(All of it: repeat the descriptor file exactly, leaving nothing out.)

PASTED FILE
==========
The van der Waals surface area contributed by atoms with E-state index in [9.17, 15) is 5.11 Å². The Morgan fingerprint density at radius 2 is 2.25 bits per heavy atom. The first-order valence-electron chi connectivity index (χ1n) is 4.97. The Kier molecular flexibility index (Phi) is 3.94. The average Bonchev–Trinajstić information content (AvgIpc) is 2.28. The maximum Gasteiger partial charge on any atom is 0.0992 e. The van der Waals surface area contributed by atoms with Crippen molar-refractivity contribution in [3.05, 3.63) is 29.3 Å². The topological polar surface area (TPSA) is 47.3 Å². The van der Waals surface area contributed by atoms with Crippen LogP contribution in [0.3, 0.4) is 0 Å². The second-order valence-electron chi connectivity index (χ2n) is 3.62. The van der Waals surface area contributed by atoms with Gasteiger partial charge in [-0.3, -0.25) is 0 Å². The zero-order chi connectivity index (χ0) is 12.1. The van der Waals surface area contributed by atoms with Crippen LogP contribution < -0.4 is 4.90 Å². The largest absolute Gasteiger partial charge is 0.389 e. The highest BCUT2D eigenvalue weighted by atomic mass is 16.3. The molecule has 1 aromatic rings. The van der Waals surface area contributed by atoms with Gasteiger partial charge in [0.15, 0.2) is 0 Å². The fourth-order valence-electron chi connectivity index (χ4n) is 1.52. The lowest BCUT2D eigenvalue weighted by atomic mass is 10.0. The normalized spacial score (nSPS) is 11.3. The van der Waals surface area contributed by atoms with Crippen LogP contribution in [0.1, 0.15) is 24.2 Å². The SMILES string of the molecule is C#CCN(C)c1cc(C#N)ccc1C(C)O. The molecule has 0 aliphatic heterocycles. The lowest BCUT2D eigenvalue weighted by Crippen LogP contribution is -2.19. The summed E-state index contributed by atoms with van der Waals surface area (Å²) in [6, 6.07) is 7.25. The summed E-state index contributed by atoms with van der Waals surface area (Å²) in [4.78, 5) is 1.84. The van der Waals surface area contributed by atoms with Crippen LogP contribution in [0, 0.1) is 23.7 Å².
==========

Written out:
The van der Waals surface area contributed by atoms with E-state index in [9.17, 15) is 5.11 Å². The Morgan fingerprint density at radius 2 is 2.25 bits per heavy atom. The first-order valence-electron chi connectivity index (χ1n) is 4.97. The Kier molecular flexibility index (Phi) is 3.94. The average Bonchev–Trinajstić information content (AvgIpc) is 2.28. The maximum Gasteiger partial charge on any atom is 0.0992 e. The van der Waals surface area contributed by atoms with Crippen molar-refractivity contribution in [3.05, 3.63) is 29.3 Å². The topological polar surface area (TPSA) is 47.3 Å². The van der Waals surface area contributed by atoms with Crippen LogP contribution in [0.3, 0.4) is 0 Å². The second-order valence-electron chi connectivity index (χ2n) is 3.62. The van der Waals surface area contributed by atoms with Gasteiger partial charge in [-0.3, -0.25) is 0 Å². The zero-order chi connectivity index (χ0) is 12.1. The van der Waals surface area contributed by atoms with Crippen LogP contribution < -0.4 is 4.90 Å². The largest absolute Gasteiger partial charge is 0.389 e. The highest BCUT2D eigenvalue weighted by atomic mass is 16.3. The molecule has 1 aromatic rings. The van der Waals surface area contributed by atoms with Gasteiger partial charge in [0.15, 0.2) is 0 Å². The fourth-order valence-electron chi connectivity index (χ4n) is 1.52. The lowest BCUT2D eigenvalue weighted by atomic mass is 10.0. The normalized spacial score (nSPS) is 11.3. The van der Waals surface area contributed by atoms with Crippen LogP contribution in [0.1, 0.15) is 24.2 Å². The SMILES string of the molecule is C#CCN(C)c1cc(C#N)ccc1C(C)O. The molecule has 0 aliphatic heterocycles. The lowest BCUT2D eigenvalue weighted by Crippen LogP contribution is -2.19. The summed E-state index contributed by atoms with van der Waals surface area (Å²) in [6, 6.07) is 7.25. The summed E-state index contributed by atoms with van der Waals surface area (Å²) in [4.78, 5) is 1.84. The van der Waals surface area contributed by atoms with Crippen LogP contribution in [0, 0.1) is 23.7 Å².